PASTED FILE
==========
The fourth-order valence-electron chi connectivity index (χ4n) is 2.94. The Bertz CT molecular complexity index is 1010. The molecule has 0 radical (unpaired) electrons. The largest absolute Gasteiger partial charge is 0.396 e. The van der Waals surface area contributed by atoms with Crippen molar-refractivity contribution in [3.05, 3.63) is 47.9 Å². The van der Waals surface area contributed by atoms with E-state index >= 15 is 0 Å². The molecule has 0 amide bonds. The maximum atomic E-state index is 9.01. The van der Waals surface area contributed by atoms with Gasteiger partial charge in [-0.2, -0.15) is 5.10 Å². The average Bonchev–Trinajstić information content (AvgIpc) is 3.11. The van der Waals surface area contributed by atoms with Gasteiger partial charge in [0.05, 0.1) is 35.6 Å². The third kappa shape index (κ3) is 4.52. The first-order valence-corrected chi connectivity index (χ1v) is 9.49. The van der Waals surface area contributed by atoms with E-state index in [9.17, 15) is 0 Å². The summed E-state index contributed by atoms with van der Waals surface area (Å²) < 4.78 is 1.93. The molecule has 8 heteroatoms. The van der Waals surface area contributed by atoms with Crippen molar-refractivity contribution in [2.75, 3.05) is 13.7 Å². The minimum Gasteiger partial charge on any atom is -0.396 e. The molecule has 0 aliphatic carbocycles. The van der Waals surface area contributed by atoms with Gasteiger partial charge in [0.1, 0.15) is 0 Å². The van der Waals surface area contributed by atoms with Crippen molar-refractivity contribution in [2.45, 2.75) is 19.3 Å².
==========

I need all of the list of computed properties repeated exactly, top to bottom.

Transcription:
The fourth-order valence-electron chi connectivity index (χ4n) is 2.94. The Bertz CT molecular complexity index is 1010. The molecule has 0 radical (unpaired) electrons. The largest absolute Gasteiger partial charge is 0.396 e. The van der Waals surface area contributed by atoms with Crippen molar-refractivity contribution in [3.05, 3.63) is 47.9 Å². The van der Waals surface area contributed by atoms with E-state index >= 15 is 0 Å². The molecule has 0 amide bonds. The maximum atomic E-state index is 9.01. The van der Waals surface area contributed by atoms with Gasteiger partial charge in [-0.2, -0.15) is 5.10 Å². The average Bonchev–Trinajstić information content (AvgIpc) is 3.11. The van der Waals surface area contributed by atoms with Gasteiger partial charge in [0.05, 0.1) is 35.6 Å². The third kappa shape index (κ3) is 4.52. The first-order valence-corrected chi connectivity index (χ1v) is 9.49. The van der Waals surface area contributed by atoms with E-state index in [9.17, 15) is 0 Å². The summed E-state index contributed by atoms with van der Waals surface area (Å²) < 4.78 is 1.93. The molecule has 8 heteroatoms. The van der Waals surface area contributed by atoms with Crippen molar-refractivity contribution in [2.75, 3.05) is 13.7 Å². The minimum Gasteiger partial charge on any atom is -0.396 e. The molecule has 0 aliphatic carbocycles. The van der Waals surface area contributed by atoms with Gasteiger partial charge in [0.1, 0.15) is 0 Å². The van der Waals surface area contributed by atoms with Crippen molar-refractivity contribution in [2.45, 2.75) is 19.3 Å².